Some conditions can make a person’s heart feel like it’s beating out of their chest, or cause such intense pain, a person may think their heart will explode.

Don’t worry, your heart can’t actually explode. However, several things can make you feel like your heart’s about to explode. Some conditions can even cause a wall of your heart to rupture, though this is very rare.

Read on to learn more about the causes behind this sensation, and whether you should head to the emergency room.

Most people immediately jump to thoughts of a heart attack or sudden cardiac arrest when they notice an unusual feeling around their heart. While feeling like your heart is going to explode may be an early symptom of both of these, you’ll likely notice other symptoms as well.

Call your local emergency number right away if you or a loved one notice any of the following symptoms:

Don’t attempt to drive yourself to the emergency room if you have any of these symptoms.

Panic attacks can cause a range of alarming physical symptoms, including feeling like your heart’s going to explode. It can be particularly frightening if you’ve never experienced a panic attack before.

Some common panic attack symptoms include:

Keep in mind that panic attacks can affect people differently. In addition, sometimes symptoms of a panic attack feel very similar to those of a serious heart issue, which only adds to feelings of fear and anxiety.

If you have these symptoms and haven’t had a panic attack before, it may be best to head to the emergency room or an urgent care clinic.

If you’ve had a panic attack before, follow any treatment plan prescribed by your doctor. You can also try these 11 strategies to stop a panic attack.

But remember, panic attacks are a very real condition, and you can still head to urgent care if you feel like you need to.

In extremely rare cases, a wall of your heart can rupture, preventing the heart from pumping blood to the rest of your body. Here are a few conditions that can cause this:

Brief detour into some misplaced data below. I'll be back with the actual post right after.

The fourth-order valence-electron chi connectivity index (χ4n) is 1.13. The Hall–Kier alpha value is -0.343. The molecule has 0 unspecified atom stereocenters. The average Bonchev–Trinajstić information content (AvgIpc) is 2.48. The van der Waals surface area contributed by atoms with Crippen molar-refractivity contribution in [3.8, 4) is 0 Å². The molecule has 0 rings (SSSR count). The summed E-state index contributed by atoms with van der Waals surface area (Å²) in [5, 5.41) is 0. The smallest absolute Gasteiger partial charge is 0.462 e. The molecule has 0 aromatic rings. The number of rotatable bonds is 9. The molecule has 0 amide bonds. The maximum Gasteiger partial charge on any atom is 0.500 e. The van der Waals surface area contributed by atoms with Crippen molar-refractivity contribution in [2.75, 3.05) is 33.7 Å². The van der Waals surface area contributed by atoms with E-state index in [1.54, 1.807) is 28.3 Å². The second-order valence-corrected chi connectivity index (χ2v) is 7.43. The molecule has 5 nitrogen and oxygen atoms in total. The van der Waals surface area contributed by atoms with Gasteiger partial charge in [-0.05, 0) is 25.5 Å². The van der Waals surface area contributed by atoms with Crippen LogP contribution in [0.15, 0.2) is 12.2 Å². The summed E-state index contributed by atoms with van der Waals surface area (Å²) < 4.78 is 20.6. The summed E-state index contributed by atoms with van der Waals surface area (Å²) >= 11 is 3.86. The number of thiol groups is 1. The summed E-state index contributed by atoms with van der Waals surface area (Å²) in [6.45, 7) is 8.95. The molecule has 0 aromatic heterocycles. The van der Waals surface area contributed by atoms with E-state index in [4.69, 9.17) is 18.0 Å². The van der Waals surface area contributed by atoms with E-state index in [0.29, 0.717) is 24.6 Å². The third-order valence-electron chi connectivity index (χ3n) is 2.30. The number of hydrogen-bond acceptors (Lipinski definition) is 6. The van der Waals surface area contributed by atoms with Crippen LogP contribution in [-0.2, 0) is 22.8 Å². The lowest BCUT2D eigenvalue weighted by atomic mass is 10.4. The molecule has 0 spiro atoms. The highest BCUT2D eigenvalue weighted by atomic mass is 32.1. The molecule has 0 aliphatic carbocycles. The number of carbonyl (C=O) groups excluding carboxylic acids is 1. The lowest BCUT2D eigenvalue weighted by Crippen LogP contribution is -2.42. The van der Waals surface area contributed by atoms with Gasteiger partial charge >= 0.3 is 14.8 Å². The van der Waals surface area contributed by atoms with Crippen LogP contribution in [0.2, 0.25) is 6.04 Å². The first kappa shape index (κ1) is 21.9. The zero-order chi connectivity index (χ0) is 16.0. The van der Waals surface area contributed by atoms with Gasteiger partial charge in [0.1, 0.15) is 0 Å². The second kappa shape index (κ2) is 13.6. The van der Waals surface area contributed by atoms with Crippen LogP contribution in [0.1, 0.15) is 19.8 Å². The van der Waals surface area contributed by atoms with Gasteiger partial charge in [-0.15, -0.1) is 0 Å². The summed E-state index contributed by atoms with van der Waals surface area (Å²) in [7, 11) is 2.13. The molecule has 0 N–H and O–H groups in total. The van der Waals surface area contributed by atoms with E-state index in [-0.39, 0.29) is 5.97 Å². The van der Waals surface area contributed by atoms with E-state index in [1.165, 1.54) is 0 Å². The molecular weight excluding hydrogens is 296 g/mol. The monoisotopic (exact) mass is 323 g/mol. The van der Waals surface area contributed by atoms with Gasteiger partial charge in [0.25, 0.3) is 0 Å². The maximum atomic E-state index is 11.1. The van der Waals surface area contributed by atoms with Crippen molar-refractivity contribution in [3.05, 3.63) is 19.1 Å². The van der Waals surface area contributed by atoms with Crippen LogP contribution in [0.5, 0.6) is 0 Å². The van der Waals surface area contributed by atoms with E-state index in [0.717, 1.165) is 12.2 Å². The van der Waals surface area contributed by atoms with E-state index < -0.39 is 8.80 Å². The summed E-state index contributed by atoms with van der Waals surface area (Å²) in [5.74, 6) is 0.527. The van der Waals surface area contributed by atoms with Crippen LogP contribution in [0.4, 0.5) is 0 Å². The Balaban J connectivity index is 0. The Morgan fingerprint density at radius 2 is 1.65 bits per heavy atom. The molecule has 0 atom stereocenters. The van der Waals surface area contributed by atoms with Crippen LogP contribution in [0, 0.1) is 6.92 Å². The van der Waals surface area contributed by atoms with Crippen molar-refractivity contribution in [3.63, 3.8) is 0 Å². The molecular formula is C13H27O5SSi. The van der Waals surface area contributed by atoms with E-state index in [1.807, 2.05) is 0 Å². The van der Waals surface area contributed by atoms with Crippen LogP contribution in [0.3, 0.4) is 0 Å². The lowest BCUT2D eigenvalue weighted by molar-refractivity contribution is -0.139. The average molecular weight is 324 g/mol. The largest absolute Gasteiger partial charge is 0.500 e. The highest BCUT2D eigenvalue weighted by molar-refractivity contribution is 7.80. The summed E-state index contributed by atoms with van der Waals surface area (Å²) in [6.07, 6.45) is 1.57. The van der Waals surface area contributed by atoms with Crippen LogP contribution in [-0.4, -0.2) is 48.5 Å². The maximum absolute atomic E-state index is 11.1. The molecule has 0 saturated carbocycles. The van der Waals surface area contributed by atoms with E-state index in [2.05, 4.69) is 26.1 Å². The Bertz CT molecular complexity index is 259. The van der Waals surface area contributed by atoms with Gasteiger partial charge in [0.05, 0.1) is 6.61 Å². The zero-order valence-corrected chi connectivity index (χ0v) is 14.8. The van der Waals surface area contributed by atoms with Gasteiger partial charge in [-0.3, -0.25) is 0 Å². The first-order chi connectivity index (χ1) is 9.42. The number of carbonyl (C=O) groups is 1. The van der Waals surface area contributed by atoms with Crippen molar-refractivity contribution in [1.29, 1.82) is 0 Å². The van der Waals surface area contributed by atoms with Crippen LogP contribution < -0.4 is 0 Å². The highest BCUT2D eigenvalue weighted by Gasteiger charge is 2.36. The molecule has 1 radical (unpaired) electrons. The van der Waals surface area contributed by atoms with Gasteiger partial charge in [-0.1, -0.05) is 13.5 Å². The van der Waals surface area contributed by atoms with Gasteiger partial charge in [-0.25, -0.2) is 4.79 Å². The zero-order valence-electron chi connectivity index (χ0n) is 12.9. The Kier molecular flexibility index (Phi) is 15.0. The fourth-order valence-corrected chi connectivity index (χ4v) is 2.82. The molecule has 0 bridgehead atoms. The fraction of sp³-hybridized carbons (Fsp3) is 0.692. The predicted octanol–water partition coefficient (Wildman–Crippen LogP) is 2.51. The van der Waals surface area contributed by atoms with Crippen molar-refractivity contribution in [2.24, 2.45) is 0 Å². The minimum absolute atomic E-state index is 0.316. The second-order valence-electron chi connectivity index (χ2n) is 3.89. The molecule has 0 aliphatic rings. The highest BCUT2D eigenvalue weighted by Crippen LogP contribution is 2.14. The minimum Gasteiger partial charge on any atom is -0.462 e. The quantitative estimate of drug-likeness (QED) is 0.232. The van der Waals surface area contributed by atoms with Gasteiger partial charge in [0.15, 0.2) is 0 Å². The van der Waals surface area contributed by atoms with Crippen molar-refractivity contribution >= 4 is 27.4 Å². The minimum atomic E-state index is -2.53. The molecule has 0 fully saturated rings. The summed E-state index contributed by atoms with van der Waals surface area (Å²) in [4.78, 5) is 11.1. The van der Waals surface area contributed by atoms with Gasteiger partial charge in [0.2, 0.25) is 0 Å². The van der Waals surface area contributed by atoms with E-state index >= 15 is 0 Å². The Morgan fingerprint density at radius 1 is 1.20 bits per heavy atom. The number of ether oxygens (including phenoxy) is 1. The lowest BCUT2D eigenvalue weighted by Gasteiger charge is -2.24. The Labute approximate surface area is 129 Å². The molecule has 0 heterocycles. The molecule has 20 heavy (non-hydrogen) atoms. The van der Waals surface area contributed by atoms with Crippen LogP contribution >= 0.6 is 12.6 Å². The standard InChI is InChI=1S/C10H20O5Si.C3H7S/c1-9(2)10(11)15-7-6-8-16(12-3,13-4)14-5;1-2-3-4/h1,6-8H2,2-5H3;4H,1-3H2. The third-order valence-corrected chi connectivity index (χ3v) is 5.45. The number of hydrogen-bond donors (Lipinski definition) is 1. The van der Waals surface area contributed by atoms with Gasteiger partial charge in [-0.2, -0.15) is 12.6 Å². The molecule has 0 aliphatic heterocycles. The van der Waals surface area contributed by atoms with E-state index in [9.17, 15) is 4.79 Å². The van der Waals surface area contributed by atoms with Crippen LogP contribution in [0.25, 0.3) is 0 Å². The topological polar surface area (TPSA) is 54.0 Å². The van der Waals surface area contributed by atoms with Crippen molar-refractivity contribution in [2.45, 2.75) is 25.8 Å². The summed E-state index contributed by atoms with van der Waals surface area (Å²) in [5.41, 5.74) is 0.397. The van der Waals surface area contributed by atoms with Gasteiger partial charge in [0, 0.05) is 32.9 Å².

Myocardial rupture

Myocardial rupture can happen after a heart attack. When you have a heart attack, blood flow to nearby tissue stops. This can cause heart cells to die.

If a large number of heart cells die, it can leave the affected area more vulnerable to rupturing. But advances in medicine, including medications and heart catheterization, make this much less common.

The American College of Cardiology notes the incidence of rupture has decreased from more than 4 percent between 1977 and 1982, to less than 2 percent between 2001 and 2006.

Still, myocardial rupture does occasionally happen, so if you’ve previously had a heart attack, it’s worth getting any exploding sensations checked out right away.

Ehlers-Danlos syndrome

Ehlers-Danlos syndrome is a condition that makes the connective tissue in your body thin and fragile. As a result, organs and tissues, including the heart, are more prone to rupturing. This is why people with this condition are advised to have regular checkups to catch any areas that might be at risk.

Traumatic injuries

A hard, direct blow to the heart, or other damage that directly pierces the heart, can also cause it to rupture. But this is extremely rare and only happens during serious accidents.

If you or someone else has been hit hard in the chest and feel any sort of exploding sensation, head to the emergency room right away.

People do survive a heart rupture or explosion. However, these numbers are significantly smaller than if a person seeks medical attention to prevent it.

Feeling like your heart is exploding can be alarming, but chances are, your heart’s not actually going to rupture. Still, it can be a sign of something else, from a severe panic attack to a heart emergency.

If you or someone else feel an exploding sensation in the heart, it’s best to seek immediate treatment just to be safe.